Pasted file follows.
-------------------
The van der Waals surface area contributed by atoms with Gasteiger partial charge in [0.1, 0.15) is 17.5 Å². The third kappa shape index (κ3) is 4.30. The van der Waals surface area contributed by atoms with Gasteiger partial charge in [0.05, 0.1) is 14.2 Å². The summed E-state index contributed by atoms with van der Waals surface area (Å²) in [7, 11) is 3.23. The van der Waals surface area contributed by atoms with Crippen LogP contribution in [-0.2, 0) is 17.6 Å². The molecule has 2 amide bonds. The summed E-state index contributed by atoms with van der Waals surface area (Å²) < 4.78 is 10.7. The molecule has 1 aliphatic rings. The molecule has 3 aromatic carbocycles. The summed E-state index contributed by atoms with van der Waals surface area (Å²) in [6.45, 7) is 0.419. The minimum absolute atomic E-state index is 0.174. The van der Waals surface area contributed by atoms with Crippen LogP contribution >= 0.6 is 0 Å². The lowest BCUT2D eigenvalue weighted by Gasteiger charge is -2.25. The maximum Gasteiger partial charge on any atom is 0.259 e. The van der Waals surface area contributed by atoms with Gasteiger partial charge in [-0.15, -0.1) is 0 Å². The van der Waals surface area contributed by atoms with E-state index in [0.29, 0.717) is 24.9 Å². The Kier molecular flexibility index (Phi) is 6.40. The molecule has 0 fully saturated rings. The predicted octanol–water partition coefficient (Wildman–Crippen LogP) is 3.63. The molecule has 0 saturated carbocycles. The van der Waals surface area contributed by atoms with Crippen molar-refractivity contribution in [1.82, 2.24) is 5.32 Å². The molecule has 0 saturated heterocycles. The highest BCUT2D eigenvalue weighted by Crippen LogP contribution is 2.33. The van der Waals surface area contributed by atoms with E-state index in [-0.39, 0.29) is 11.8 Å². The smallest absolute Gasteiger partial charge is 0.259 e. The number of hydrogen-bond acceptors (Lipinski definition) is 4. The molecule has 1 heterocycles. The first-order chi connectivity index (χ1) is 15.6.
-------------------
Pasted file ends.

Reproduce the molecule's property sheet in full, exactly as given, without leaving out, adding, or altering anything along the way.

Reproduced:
The van der Waals surface area contributed by atoms with Gasteiger partial charge in [0.1, 0.15) is 17.5 Å². The third kappa shape index (κ3) is 4.30. The van der Waals surface area contributed by atoms with Gasteiger partial charge in [0.05, 0.1) is 14.2 Å². The summed E-state index contributed by atoms with van der Waals surface area (Å²) in [7, 11) is 3.23. The van der Waals surface area contributed by atoms with Crippen LogP contribution in [-0.2, 0) is 17.6 Å². The molecule has 2 amide bonds. The summed E-state index contributed by atoms with van der Waals surface area (Å²) < 4.78 is 10.7. The molecule has 1 aliphatic rings. The molecule has 3 aromatic carbocycles. The summed E-state index contributed by atoms with van der Waals surface area (Å²) in [6.45, 7) is 0.419. The minimum absolute atomic E-state index is 0.174. The van der Waals surface area contributed by atoms with Crippen LogP contribution >= 0.6 is 0 Å². The lowest BCUT2D eigenvalue weighted by Gasteiger charge is -2.25. The maximum Gasteiger partial charge on any atom is 0.259 e. The van der Waals surface area contributed by atoms with Gasteiger partial charge in [-0.15, -0.1) is 0 Å². The van der Waals surface area contributed by atoms with E-state index in [0.29, 0.717) is 24.9 Å². The Kier molecular flexibility index (Phi) is 6.40. The molecule has 0 fully saturated rings. The predicted octanol–water partition coefficient (Wildman–Crippen LogP) is 3.63. The molecule has 0 saturated carbocycles. The van der Waals surface area contributed by atoms with Crippen molar-refractivity contribution in [1.82, 2.24) is 5.32 Å². The molecule has 0 saturated heterocycles. The highest BCUT2D eigenvalue weighted by Crippen LogP contribution is 2.33. The van der Waals surface area contributed by atoms with E-state index in [-0.39, 0.29) is 11.8 Å². The smallest absolute Gasteiger partial charge is 0.259 e. The number of hydrogen-bond acceptors (Lipinski definition) is 4. The molecule has 1 heterocycles. The first-order chi connectivity index (χ1) is 15.6.